Joe Simon, Captain America


Freedom and justice will never be the same.

Joe Simon, the comic-book pioneer best known for co-creating Marvel's patriotic superhero Captain America, has died at the age of 98.

According to a statement released by his family, Simon passed away Wednesday night in New York City following a brief illness.

But it was his good fortune to live long enough to see a major resurgence of the classic character with last summer's big-screen hit Captain America: The First Avenger, which not only raked in $369 million in worldwide ticket sales but reignited the Captain in the public imagination and introduced him to new generations of comic-book fans.

Simon dreamed up the idea for the star-spangled superhuman with partner Jack Kirby in 1941, with the intention of rallying Americans to fight the Nazis and the Axis powers during World War II. Timely Comics, Marvel's predecessor, released the first patriotic-themed issue, Captain America Comics #1, to newsstands nearly a year before the attack on Pearl Harbor. The character was an instant pulp hit, selling a million copies thanks to panels showing him punching Hitler in the jaw.

"Together, the team created Captain America as well as long list of characters, including the Newsboy Legion and the Boy Commandos," Simon's family said Thursday.

Simon wrote the stories for Captain America, while Kirby was credited with drawing and designing the energetic panels for which the comic was known.

The origin story he created followed a scrawny young man named Steve Rogers who is given an experimental serum that transforms him into a super soldier in peak physical condition with greatly enhanced strength, endurance and amazing martial-arts skills. He's also an expert in military strategy, espionage and defensive and offensive capabilities, whose unique choice of weapon was an indestructible disc-shaped shield that he used to battle his archenemy, the Nazi agent known as the Red Skull.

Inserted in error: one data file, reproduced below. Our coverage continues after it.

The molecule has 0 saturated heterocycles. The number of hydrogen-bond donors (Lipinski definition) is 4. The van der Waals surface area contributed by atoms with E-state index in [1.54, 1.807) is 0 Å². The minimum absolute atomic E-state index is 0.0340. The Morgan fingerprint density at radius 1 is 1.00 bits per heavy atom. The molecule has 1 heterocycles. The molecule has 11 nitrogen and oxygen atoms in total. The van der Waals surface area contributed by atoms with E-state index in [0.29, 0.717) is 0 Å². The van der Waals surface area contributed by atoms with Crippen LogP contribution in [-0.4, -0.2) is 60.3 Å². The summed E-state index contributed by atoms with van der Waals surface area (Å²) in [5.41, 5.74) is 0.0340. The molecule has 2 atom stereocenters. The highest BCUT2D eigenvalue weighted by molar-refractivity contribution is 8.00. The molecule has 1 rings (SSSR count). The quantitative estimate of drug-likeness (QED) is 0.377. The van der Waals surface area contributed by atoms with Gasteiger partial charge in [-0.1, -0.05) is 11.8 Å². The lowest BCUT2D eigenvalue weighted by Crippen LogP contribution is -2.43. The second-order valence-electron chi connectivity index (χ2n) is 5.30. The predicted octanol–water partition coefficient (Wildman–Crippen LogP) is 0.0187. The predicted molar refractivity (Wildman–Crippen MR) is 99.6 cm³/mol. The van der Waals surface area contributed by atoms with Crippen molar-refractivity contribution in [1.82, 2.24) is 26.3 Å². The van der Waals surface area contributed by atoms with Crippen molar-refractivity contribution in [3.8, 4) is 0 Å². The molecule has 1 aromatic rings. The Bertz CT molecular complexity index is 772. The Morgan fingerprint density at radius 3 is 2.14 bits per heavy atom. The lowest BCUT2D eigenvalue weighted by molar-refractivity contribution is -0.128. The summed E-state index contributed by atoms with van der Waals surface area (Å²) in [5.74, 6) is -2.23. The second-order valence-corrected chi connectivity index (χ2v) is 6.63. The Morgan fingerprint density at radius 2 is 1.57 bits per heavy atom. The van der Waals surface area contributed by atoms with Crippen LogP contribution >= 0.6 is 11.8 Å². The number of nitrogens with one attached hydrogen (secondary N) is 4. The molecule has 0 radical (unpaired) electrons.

The success of Captain America made Simon and Kirby one of the decade's premiere comic-book duos who were known for employing innovative layouts and using varying perspectives heretofore unknown to the comic world to keep readers engrossed in the action.

After its success, the pair moved on to DC Comics, where they worked on The Boy Commandos and Sandman, but it was Captain America for which Simon's known best.

Unfortunately with the war coming to an end, during which time Simon served in the Coast Guard, the popularity of their ripped defender waned. Simon and Kirby soldiered on, writing other stories including Boys' Ranch and Black Magic, an early horror comic, before launching their own comics firm, Mainline Publications in 1953.

Two years later Simon left the comic-book industry, deciding to try his hand at advertising and commercial art.

Interest in Captain America returned, however, when Marvel hatched a strip featuring a squad of superheroes called The Avengers, who revived the liberty-lovin' icon from suspended animation during the Silver Age of Comics in the 1960s.

Around the same time, Simon and Kirby reunited on a few other occasions, producing works for Harvey Comics including Unearthly Adventures and Double-Dare Adventures. A decade later one of their last collaborations was on a new version of DC's Sandman.

Simon is survived by two sons, three daughters and eight grandchildren.

PICS: Celebrity Deaths: 2011's Fallen Stars

  • Share
  • Tweet
  • Share